In our last video we described the signs and symptoms of a concussion, and we learned that you may not always be able to tell if you’ve had a concussion.

So what do you do next if you think you might be concussed? What are the tests and what are your options?

If you suspect you might have a concussion, what you do right afterward is critical to recovery.

If you’ve hit your head and have any kind of bleeding or loss of consciousness, seek medical attention immediately.

Now, with a serious or moderate head injury, the symptoms are typically obvious and immediate–symptoms like nausea and dizziness and confusion, or loss of consciousness.
The doctor will perform a physical exam to check your nervous system–that is, your brain and spinal cord. The doctor will look for changes in your pupil size, coordination, and reflexes.
 In some cases, the doctor may ask for a CT scan or an MRI to check on the extent of the damage that occurred, to both the skull and to the brain.  One of the biggest concerns here is that an injury can lead to bleeding in or around your brain – this is because when you move the brain, blood vessels can shear.  If that happens, the blood builds up and pushes the brain, which is a medical emergency that requires relieving the pressure immediately.  Often, when someone has a bleed, they have increasing drowsiness and confusion. This is why it’s critical to monitor anyone who’s hit their head.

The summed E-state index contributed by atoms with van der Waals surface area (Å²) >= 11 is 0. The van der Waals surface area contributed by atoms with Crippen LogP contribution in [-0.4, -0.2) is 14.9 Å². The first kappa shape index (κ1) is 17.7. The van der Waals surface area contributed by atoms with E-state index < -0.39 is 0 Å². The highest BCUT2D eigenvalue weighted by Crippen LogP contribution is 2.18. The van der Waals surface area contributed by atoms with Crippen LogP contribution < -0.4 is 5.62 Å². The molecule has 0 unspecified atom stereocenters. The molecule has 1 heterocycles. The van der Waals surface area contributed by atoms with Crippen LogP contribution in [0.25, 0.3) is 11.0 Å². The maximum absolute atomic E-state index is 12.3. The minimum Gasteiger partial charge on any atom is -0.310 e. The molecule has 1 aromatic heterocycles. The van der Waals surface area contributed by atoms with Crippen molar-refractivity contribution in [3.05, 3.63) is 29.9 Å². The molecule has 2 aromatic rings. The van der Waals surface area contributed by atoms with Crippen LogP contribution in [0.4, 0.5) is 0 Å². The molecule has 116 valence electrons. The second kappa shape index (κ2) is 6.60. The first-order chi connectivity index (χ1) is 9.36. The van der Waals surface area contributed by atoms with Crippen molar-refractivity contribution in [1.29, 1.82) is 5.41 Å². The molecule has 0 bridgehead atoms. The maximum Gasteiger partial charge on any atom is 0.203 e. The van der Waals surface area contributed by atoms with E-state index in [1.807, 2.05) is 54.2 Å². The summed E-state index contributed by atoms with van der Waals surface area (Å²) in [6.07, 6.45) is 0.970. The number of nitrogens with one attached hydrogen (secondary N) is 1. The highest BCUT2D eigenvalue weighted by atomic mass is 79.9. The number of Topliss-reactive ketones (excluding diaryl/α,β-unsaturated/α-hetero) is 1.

Now, let’s imagine you don’t have a bleed — which is true for the majority of the cases in which someone gets a mild traumatic brain injury, or concussion.  In this case, nothing is obvious on the brain scan, and from there a concussion is diagnosed by the symptoms.
This is the current standard for diagnosing concussion. But there are 3 main challenges here.  The first is that symptoms don’t always appear immediately after the impact injury occurs, so concussion is sometimes overlooked this way. (2) Next, individual concussions are different: two people may have very different symptoms – one might have little change, and another might have real cognitive impairment.  (3) Even for an individual, a first concussion might show up differently from a second concussion.

Increasingly, neurocognitive testing is used as an objective measure.  When a person is concussed, subtle aspects of cognitive function become impaired, such as memory, attention, impulse control, and visual perception. Using interactive tests on a tablet or computer, health care professionals can detect these small changes in cognitive health…changes that might not otherwise be detectable.

There are other tests in current research and development phase to be able to better quantify concussions – these include using electroencephalography, or EEG, to measure brain waves, as well as blood biomarkers—that is, proteins that are detectable in the bloodstream that indicate brain tissue injury.  Those are still in development but may play an important role in the diagnostic portfolio in the future.

Identifying a concussion early is key to forming a recovery plan and preventing further injury, and this is because these smaller impacts that don’t seem too bad… and are then neglected.  If you have a mild brain injury and you return to work or the playing field too soon, this can increase your chances of more damage and slower recovery. So consult your doctor for the best course of action.

In the next video we’ll tell you about the path to recovery.